Put That Back, It’s Not Healthy Eating: Resolute Efforts

Thanks to a fellow shopper, we’re both better at healthy eating

Not long ago, I was at the grocery store and had artfully maneuvered my full cart of goods into one of the open checkout lanes.  I’ve given up expecting to find a lane open or moving fast.  That is just not my lot in life.  Rather, I taunt fate by choosing the longest line possible with the hope of Murphy’s Law self-destructing in front of me and an associate manager pulling me aside, beckoning me to come down to a newly opened lane; a fresh, smiling store clerk eagerly awaiting my loot on her conveyor belt and a young bagger warming up at the end of the row for what he must have thought would be a marathon bagging experience.

 healthy eatingThat doesn’t always happen.  Instead, I often find myself behind a customer who had not one, but two shopping carts full of grocery items.  I’m much more patient than I used to be.  I don’t roll my eyes, sigh heavily or summon up my best angry glare.  I’ve actually managed to do quite a bit of self-improvement while I wait my turn.  I’ve penned the words to a new Country song (and didn’t use the words ‘Chevy’, ‘girlfriend’, ‘horse’, or ‘whiskey’ one time), learned Latin, and happily waved up towards all of the security cameras in the ceiling.   I can abide a lot in the checkout line except one thing: advise.

On this particular sunny Saturday afternoon, I was going through my waiting routine when the gentleman in front of me turned around and surveyed the items I was putting on the conveyor belt.  I suddenly felt a little nervous, like the principal had just walked into one of my high school classroom during a test.  Everyone suddenly sits up a little straighter and becomes very focused on what they are doing.  Was this a test?  Did I have enough vegetables piled up?  Oh my, how did those Pop Tarts get in my cart?  Bran flakes…for the love of…where is the box of bran flakes?

“You know,” he began.  “They say a good rule of thumb for healthy eating is to have an equal amount of fruits, vegetables, breads and protein in your cart when you are ready to check out.”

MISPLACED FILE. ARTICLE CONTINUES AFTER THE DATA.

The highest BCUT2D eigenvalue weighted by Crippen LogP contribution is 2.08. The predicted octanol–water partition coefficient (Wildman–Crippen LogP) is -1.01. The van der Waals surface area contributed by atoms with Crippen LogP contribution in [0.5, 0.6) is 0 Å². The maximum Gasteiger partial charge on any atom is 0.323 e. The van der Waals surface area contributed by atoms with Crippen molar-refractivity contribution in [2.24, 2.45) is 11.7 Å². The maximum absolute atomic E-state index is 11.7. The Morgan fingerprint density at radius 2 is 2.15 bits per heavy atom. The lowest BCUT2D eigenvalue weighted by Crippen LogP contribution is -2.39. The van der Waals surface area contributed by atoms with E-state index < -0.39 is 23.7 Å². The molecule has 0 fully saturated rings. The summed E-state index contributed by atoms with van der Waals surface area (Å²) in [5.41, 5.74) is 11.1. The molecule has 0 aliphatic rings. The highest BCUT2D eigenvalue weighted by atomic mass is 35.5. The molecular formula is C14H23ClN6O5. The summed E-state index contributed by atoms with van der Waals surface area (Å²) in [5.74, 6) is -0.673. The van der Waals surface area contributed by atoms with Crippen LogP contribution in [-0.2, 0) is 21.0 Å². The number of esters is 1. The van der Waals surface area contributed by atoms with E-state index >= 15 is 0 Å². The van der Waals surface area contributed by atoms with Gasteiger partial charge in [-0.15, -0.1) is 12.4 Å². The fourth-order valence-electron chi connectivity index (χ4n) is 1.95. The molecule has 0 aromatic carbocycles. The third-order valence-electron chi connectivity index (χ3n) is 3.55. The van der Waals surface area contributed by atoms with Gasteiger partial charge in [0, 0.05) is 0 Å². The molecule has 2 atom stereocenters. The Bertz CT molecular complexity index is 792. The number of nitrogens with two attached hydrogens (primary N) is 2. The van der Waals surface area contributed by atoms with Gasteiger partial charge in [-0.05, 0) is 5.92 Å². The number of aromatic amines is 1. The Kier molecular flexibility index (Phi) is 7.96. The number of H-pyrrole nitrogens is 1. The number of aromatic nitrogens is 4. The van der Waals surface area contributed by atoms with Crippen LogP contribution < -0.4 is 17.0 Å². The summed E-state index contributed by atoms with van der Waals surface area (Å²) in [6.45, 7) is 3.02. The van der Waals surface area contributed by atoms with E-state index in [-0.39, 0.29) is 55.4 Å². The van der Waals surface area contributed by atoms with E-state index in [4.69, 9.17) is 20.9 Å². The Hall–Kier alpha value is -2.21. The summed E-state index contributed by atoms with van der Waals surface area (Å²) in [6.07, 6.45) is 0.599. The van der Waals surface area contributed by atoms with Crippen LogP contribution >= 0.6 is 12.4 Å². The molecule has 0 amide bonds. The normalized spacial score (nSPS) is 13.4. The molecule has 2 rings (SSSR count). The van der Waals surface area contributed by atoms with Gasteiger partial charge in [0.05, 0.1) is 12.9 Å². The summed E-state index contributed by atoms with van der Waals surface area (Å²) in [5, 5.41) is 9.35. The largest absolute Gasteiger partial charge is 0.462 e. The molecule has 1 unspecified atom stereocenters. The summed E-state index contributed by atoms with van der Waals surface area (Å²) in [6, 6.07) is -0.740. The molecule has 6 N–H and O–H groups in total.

Was he looking at my five bags of different types of potato chips?  Wait!  Who was the ‘they’ to whom he was referring?

They say that buying whole wheat bread without the words ‘caramel coloring’ in the ingredients listing is better than other types of bread, like that fluffy white bread junk.”

I looked back into my partially empty cart.  I had two loaves of ‘fluffy white bread junk’ sitting on top of a box of Velveeta cheese.  I didn’t see what the big deal was; the label did say ‘bread’ didn’t it?

But he wasn’t done yet.  “They say that fruits have a lot of sugar in them that can convert into unburned calories and settle in your gut.”

I looked down at my protruding stomach, and the small bag of golden delicious apples I had resting on it.  I gracefully slid the bag of apples off of my stomach and onto the conveyor belt and kept unloading my cart, unhindered by my own health police officer in front of me.

As his brussel sprouts, beets and tofu patties were scanned by the clerk and carefully  placed into the man’s biodegradable shopping bag made out of hemp and his own hair.

Aha!  He had a container of soy ice milk for dessert. “You know,” I gently retorted, “they say that soy milk becomes a carcinogen at temperatures below freezing and can cause cancer.”   That was a complete fabrication.  But it felt really good.  At first he looked somewhat shocked; then, in a show of mournful resignation, he asked the clerk to remove it from his bill and the bagger handling his groceries to take the item back to the health food section.  He threw me one last, desperate glance, and then trundled out with his bags.

I quickly got the checkout clerk’s attention.  “Would you mind letting me have that soy ice milk?”

I can now check one item from my New Year’s resolution list: Try to eat healthier.

Michael Larson
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